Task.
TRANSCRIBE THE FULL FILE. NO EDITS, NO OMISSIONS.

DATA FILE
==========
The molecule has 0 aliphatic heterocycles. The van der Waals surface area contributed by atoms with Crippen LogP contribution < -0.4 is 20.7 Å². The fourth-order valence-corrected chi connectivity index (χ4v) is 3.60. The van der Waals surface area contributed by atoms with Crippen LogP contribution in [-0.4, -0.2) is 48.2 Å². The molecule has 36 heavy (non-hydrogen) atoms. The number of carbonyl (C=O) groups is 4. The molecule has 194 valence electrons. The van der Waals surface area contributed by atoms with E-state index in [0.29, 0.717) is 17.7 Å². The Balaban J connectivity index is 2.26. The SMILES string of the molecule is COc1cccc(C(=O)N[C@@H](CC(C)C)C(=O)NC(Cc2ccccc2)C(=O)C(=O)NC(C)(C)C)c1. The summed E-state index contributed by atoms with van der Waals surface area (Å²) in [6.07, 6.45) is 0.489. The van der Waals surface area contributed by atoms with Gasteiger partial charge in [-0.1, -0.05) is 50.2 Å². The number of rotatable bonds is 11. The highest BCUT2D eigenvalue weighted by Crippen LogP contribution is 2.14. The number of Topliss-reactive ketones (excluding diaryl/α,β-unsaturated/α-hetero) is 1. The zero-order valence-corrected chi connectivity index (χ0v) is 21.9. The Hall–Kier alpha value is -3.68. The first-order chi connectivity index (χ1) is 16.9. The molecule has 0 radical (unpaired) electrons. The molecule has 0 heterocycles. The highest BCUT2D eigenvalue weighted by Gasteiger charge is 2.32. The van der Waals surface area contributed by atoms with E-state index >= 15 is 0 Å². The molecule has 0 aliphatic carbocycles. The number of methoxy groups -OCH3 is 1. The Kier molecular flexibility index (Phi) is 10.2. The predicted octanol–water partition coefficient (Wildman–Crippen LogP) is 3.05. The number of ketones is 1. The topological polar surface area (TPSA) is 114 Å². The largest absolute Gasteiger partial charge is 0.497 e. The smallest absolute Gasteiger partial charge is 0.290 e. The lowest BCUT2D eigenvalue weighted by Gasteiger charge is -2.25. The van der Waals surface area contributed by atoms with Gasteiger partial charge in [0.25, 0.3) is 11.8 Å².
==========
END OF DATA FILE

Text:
The molecule has 0 aliphatic heterocycles. The van der Waals surface area contributed by atoms with Crippen LogP contribution < -0.4 is 20.7 Å². The fourth-order valence-corrected chi connectivity index (χ4v) is 3.60. The van der Waals surface area contributed by atoms with Crippen LogP contribution in [-0.4, -0.2) is 48.2 Å². The molecule has 36 heavy (non-hydrogen) atoms. The number of carbonyl (C=O) groups is 4. The molecule has 194 valence electrons. The van der Waals surface area contributed by atoms with E-state index in [0.29, 0.717) is 17.7 Å². The Balaban J connectivity index is 2.26. The SMILES string of the molecule is COc1cccc(C(=O)N[C@@H](CC(C)C)C(=O)NC(Cc2ccccc2)C(=O)C(=O)NC(C)(C)C)c1. The summed E-state index contributed by atoms with van der Waals surface area (Å²) in [6.07, 6.45) is 0.489. The van der Waals surface area contributed by atoms with Gasteiger partial charge in [-0.1, -0.05) is 50.2 Å². The number of rotatable bonds is 11. The highest BCUT2D eigenvalue weighted by Crippen LogP contribution is 2.14. The number of Topliss-reactive ketones (excluding diaryl/α,β-unsaturated/α-hetero) is 1. The zero-order valence-corrected chi connectivity index (χ0v) is 21.9. The Hall–Kier alpha value is -3.68. The first-order chi connectivity index (χ1) is 16.9. The molecule has 0 radical (unpaired) electrons. The molecule has 0 heterocycles. The highest BCUT2D eigenvalue weighted by Gasteiger charge is 2.32. The van der Waals surface area contributed by atoms with E-state index >= 15 is 0 Å². The molecule has 0 aliphatic carbocycles. The number of methoxy groups -OCH3 is 1. The Kier molecular flexibility index (Phi) is 10.2. The predicted octanol–water partition coefficient (Wildman–Crippen LogP) is 3.05. The number of ketones is 1. The topological polar surface area (TPSA) is 114 Å². The largest absolute Gasteiger partial charge is 0.497 e. The smallest absolute Gasteiger partial charge is 0.290 e. The lowest BCUT2D eigenvalue weighted by Gasteiger charge is -2.25. The van der Waals surface area contributed by atoms with Gasteiger partial charge in [0.25, 0.3) is 11.8 Å².